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Paul Tomlinson's recent version of "The Essential Workbench" incorporates a center tool tray that is removable for clamping.
LOOKING FOR JOHN WHITE’S NEW FANGLED WORKBENCH? CLICK HERE. (sorry, we put the wrong link in our eletter).
“The Essential Workbench” we published in FWW 167 (Tools & Shops issue, Winter 2003/2004) has proven to be a real favorite with readers. Over the years, the article’s author, Lon Schleining, has copied me on many e-mails from readers wanting to share a jpeg of their finished bench. And Schleining has taught three full-capacity classes on the bench at Marc Adams School of Woodworking.
Last week, Lon e-mailed me to say the tally of reader e-mails is probably around 50 now. Here at FWW, we’ve received at least another 50. Only a small percentage of readers ever bother to contact us directly, so I have to assume the number of happy owners of this bench is in the thousands at this point.
SHARE YOUR ESSENTIAL WORKBENCH PHOTOS IN THE READERS GALLERY:
Essential Workbench Kitchen Table Bench by Sanjeev by John Archbell
This broad, solid, and versatile workstation was a collaboration between Schleining and a few of our most experienced woodworkers here at the magazine. It combines the rock-solid trestle base, wooden front vise, and square dog holes of a traditional bench with a new-fangled (at the time) Veritas twin-screw vise at one end. The twin-screw vise allows 15-in.-wide boards to be clamped upright for dovetailing, for example, and supports dogs for clamping long boards down on the bench for planing tasks. The workbench got one of the highest ever reader ratings for a project, and seems to have held its popularity over the years.
I was one of the editors in on the design, and I shot the photos for the article, so this bench is close to my heart, but I stand by it as a flawless workbench that will provide a lifetime of smooth, fast clamping of almost any workpiece, and unflinching support for the hardest mallet blows.
By the way, in a subsequent Tools & Shops issue (FWW 181), Schleining presented the big tool chest that we always intended to sit between the two sets of stretchers in the base.
Here’s a recent e-mail from the U.K. It’s great to see how people add their own ideas to this malleable design:
Hi Lon, At long last the bench is finished! I’ve attached some pictures as promised: I think the layout with the central tool tray works well. I don’t know if you can see from the pictures, but the central section of the tray comes out to aid clamping (a couple of sprung clips underneath). On the whole, I’m pretty pleased with it: I’ve now got to enlist a friend to help me move it into place as it is ********** heavy! The material, by the way, is steamed beech, which is a little easier to source over here than maple. I finished it with three coats of Danish Oil. Thanks again for the inspiration: next project is the drawer units, for which I have a nice piece of walnut for the drawer fronts. Best wishes,Paul Tomlinson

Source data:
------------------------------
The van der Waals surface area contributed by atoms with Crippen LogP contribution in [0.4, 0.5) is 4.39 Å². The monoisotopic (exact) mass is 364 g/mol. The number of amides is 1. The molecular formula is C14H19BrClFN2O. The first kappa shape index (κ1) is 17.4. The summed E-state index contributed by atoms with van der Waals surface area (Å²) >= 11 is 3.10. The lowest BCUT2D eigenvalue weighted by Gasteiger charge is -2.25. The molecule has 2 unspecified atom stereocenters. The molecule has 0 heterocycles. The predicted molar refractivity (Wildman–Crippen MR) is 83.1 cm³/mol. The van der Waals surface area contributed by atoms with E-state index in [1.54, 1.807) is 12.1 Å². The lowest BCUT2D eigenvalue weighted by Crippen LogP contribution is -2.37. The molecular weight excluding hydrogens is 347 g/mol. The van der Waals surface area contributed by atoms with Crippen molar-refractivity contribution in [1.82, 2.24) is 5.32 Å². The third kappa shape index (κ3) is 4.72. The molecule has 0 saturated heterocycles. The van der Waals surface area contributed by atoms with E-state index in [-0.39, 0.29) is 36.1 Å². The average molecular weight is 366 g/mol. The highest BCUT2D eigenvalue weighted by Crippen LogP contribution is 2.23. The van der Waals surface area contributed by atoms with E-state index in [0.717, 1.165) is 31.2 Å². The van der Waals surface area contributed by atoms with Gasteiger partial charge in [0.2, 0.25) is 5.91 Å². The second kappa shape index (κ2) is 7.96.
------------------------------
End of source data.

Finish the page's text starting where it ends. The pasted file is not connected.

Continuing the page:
"The Essential Workench" was the cover story for 2003's Tools & Shops issue.
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Wow, Great bench!!!
I am a fairly new woodworker but that's not going to stop me! I am going to build THE ESSENTIAL WORKBENCH.
I do have a quick question which I hope can be answered. How are the round overs cut?
I am now building a new workbench and have decided to use the Essential Workbench. Can you tell me where I can find the German made front vise that is part of the article as Woodcraft does not have it anymore and its part number or manufacturer was not mentioned.
Breaton, you should post pictures of your workbench in the gallery. -Gina, FineWoodworking.com
I've been using a similar bench with the Veritas end vise for 3 or 4 years now and work part-time building furniture and cabinetry. I find I use the end vise with dogs much like I would use a traditional vise and rarely use the vise for its full width or find a need to drop a piece between the screws. The main disadvantage of it seems that it only has one dog hole in it. The vise is always cranking in or out to get to the next hole and since it has the chain and the twin screws and goes out of alignment over time, it isn't the easiest vise to be cranking. I am about ready to chop it off and put in a Lie-Nielson end vise instead!
The court battle continues between Bosch and Sawstop
Make something fun while learning new skills
Fast, fun approach to making a comfortable, casual seat
In this video Michael finishes the first of the three boxes. Gluing-up, planing, sanding and finishing bring a new piece of art to the world.
In this video Michael starts work on the second box, a carved and painted Saddle lid box.
Michael begins carving the saddle lid box with his ripple pattern along the top. Then turns to his 5/30 gouge to texture the sides of the box. This isn't work…
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